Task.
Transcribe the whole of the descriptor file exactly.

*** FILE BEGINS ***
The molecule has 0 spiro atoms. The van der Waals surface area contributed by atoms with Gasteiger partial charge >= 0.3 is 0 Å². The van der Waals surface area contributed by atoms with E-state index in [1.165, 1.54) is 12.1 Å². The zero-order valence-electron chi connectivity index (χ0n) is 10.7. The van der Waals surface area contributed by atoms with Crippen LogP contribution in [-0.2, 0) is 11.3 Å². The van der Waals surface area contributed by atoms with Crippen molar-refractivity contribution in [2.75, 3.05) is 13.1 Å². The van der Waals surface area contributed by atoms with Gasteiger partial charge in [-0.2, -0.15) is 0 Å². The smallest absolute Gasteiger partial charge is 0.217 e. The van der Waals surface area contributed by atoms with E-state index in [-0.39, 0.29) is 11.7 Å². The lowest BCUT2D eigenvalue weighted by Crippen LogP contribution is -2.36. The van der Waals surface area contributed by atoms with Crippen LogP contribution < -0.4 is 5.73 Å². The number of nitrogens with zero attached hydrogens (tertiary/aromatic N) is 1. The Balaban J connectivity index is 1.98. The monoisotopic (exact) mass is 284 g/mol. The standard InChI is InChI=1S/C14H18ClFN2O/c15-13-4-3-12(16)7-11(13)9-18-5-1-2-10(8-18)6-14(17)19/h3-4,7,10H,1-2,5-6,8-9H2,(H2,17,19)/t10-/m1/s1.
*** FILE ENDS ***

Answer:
The molecule has 0 spiro atoms. The van der Waals surface area contributed by atoms with Gasteiger partial charge >= 0.3 is 0 Å². The van der Waals surface area contributed by atoms with E-state index in [1.165, 1.54) is 12.1 Å². The zero-order valence-electron chi connectivity index (χ0n) is 10.7. The van der Waals surface area contributed by atoms with Crippen LogP contribution in [-0.2, 0) is 11.3 Å². The van der Waals surface area contributed by atoms with Crippen molar-refractivity contribution in [2.75, 3.05) is 13.1 Å². The van der Waals surface area contributed by atoms with Gasteiger partial charge in [-0.2, -0.15) is 0 Å². The smallest absolute Gasteiger partial charge is 0.217 e. The van der Waals surface area contributed by atoms with E-state index in [-0.39, 0.29) is 11.7 Å². The lowest BCUT2D eigenvalue weighted by Crippen LogP contribution is -2.36. The van der Waals surface area contributed by atoms with Crippen LogP contribution < -0.4 is 5.73 Å². The number of nitrogens with zero attached hydrogens (tertiary/aromatic N) is 1. The Balaban J connectivity index is 1.98. The monoisotopic (exact) mass is 284 g/mol. The standard InChI is InChI=1S/C14H18ClFN2O/c15-13-4-3-12(16)7-11(13)9-18-5-1-2-10(8-18)6-14(17)19/h3-4,7,10H,1-2,5-6,8-9H2,(H2,17,19)/t10-/m1/s1.